Following the news that the company had been purchased last week by Labatt, Mill Street announced last night via twitter that their beer would now be available to purchase at the Rogers Centre.
Given that Mill Street is now technically owned by the largest beer company in the world, AB InBev, this isn’t really the “craft-beer-at-ball-games” news that many Toronto baseball fans have been hoping for ever since Steam Whistle was unceremoniously given the boot last March; however, it does mean that there is a finally a “Toronto brewery’s” beer for sale at The Rogers Centre.
So…yay? Continue reading “Mill Street beer is now available at the Rogers Centre”
The Toronto Blue Jays are the only team in Major League baseball that doesn’t offer local beer at their baseball games.
Obviously, this sucks.
People who like baseball often also like beer. People who like to go support their local baseball team might conceivably also like to support their local breweries.
The Toronto Blue Jays organization apparently doesn’t give a shit about these people. Instead, they are happy to award exclusivity to the foreign-owned entity that was willing to cough up the biggest chunk of dough for the right to be the only beer sold at the Rogers Centre (if you’re still not sure who exactly I’m talking about, look no further than that glaring Budweiser logo that adorns most of the Toronto Blue Jays’ left field).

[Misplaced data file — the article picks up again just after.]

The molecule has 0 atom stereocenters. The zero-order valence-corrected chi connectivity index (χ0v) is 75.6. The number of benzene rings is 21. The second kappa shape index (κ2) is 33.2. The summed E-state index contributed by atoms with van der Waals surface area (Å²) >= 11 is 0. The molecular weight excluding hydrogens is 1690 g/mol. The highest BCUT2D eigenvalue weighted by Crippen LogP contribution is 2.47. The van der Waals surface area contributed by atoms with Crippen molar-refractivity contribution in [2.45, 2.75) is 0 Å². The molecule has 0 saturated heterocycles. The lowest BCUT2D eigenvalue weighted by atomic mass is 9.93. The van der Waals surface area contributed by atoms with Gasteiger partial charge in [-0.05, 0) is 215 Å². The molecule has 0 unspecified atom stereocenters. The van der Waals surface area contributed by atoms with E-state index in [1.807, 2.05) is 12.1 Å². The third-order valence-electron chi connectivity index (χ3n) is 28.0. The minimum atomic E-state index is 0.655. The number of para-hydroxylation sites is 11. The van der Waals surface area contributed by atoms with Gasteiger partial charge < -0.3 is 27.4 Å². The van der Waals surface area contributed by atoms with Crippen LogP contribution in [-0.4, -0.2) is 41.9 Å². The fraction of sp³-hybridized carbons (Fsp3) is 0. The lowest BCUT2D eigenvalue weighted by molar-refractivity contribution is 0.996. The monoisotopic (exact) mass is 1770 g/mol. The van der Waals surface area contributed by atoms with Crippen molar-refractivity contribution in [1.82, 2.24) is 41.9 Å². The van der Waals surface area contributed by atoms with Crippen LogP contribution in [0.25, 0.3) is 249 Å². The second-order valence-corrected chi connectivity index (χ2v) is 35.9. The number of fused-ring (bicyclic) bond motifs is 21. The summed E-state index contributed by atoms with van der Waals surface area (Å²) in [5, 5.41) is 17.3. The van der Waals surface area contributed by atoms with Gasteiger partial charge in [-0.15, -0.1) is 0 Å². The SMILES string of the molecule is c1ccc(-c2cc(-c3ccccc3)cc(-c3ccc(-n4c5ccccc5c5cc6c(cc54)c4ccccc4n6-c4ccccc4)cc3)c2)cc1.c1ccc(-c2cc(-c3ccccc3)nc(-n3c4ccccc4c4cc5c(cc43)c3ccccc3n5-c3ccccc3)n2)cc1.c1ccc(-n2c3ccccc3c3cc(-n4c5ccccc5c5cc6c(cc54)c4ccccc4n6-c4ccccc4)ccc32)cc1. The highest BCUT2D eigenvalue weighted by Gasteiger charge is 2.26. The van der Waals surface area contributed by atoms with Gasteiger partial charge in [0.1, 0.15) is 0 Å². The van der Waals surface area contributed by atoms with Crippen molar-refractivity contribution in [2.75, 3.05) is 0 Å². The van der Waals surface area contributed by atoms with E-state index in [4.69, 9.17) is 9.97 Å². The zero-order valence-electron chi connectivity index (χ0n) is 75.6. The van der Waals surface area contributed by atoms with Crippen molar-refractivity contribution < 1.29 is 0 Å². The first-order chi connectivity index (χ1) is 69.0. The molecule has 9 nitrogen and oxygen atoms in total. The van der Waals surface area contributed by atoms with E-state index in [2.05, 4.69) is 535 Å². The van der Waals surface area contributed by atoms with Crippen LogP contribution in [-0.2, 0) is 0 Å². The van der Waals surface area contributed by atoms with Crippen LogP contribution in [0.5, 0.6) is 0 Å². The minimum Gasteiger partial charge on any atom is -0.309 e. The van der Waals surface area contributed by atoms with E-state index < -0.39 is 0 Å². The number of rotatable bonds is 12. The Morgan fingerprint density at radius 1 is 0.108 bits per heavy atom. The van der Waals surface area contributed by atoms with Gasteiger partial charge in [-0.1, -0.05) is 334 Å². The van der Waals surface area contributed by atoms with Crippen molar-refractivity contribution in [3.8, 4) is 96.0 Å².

There was of course a glimmer of hope recently in March of 2013 when I broke the news that Steamwhistle–the folks making baseball-ready pilsner literally across the street from the Jays–would finally be allowed to sell their beer at the Rogers Centre.
Of course, being able to drink Toronto beer at a Toronto baseball game was short lived and almost exactly one year later, conceivably because the folks at AB InBev had had enough “competition,” I was breaking the news that the Good Beer Folks had been unceremoniously given the boot.
There’s been some rumbling in the interim–notably a petition created by Phil Cacace, the owner of the great Toronto bar, Tall Boys, some scant media coverage, and at least one perennially-irascible Toronto beer writer who has made a point of raising the issue on twitter every once and a while but, for the most part, we’re all pretty much resigned to accepting watery lager to drink while we take in live games of Toronto’s generally watered-down version of professional baseball. Continue reading “Are the Blue Jays breaking the law by not offering better beer selection?”